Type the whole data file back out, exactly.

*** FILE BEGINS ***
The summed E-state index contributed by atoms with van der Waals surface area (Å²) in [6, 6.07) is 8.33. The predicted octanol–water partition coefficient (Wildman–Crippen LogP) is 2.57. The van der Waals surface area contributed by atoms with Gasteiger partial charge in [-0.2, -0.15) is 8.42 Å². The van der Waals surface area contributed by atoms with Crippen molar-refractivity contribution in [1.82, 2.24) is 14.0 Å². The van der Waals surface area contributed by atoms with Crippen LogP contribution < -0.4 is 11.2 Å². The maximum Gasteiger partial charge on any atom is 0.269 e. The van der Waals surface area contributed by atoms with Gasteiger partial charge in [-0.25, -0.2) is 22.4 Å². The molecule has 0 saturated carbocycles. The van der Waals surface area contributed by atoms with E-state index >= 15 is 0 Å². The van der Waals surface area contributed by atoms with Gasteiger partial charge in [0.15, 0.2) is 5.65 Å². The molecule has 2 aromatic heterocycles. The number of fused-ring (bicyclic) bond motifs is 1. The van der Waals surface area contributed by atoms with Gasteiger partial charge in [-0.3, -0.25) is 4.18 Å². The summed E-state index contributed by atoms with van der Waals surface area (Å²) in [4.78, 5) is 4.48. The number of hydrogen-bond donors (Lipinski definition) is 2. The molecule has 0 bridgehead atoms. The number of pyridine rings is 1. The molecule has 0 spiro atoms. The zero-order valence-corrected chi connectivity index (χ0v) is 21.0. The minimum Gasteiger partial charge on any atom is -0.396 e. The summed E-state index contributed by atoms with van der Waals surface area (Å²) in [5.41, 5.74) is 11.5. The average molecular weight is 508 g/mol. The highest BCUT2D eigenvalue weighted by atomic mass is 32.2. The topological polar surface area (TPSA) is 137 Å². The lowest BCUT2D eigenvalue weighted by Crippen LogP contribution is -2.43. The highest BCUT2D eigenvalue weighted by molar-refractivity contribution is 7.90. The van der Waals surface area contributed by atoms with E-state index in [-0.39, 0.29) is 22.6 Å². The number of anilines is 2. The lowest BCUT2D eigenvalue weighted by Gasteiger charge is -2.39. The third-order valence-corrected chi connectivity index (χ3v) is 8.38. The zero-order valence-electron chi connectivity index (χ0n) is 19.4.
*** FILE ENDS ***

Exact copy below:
The summed E-state index contributed by atoms with van der Waals surface area (Å²) in [6, 6.07) is 8.33. The predicted octanol–water partition coefficient (Wildman–Crippen LogP) is 2.57. The van der Waals surface area contributed by atoms with Gasteiger partial charge in [-0.2, -0.15) is 8.42 Å². The van der Waals surface area contributed by atoms with Crippen molar-refractivity contribution in [1.82, 2.24) is 14.0 Å². The van der Waals surface area contributed by atoms with Crippen LogP contribution < -0.4 is 11.2 Å². The maximum Gasteiger partial charge on any atom is 0.269 e. The van der Waals surface area contributed by atoms with Gasteiger partial charge in [-0.25, -0.2) is 22.4 Å². The molecule has 0 saturated carbocycles. The van der Waals surface area contributed by atoms with E-state index >= 15 is 0 Å². The van der Waals surface area contributed by atoms with Gasteiger partial charge in [0.15, 0.2) is 5.65 Å². The molecule has 2 aromatic heterocycles. The number of fused-ring (bicyclic) bond motifs is 1. The van der Waals surface area contributed by atoms with Gasteiger partial charge in [-0.3, -0.25) is 4.18 Å². The summed E-state index contributed by atoms with van der Waals surface area (Å²) in [4.78, 5) is 4.48. The number of hydrogen-bond donors (Lipinski definition) is 2. The molecule has 0 bridgehead atoms. The number of pyridine rings is 1. The molecule has 0 spiro atoms. The zero-order valence-corrected chi connectivity index (χ0v) is 21.0. The minimum Gasteiger partial charge on any atom is -0.396 e. The summed E-state index contributed by atoms with van der Waals surface area (Å²) in [5.41, 5.74) is 11.5. The average molecular weight is 508 g/mol. The highest BCUT2D eigenvalue weighted by atomic mass is 32.2. The topological polar surface area (TPSA) is 137 Å². The lowest BCUT2D eigenvalue weighted by Crippen LogP contribution is -2.43. The highest BCUT2D eigenvalue weighted by molar-refractivity contribution is 7.90. The van der Waals surface area contributed by atoms with E-state index in [-0.39, 0.29) is 22.6 Å². The number of anilines is 2. The lowest BCUT2D eigenvalue weighted by Gasteiger charge is -2.39. The third-order valence-corrected chi connectivity index (χ3v) is 8.38. The zero-order valence-electron chi connectivity index (χ0n) is 19.4.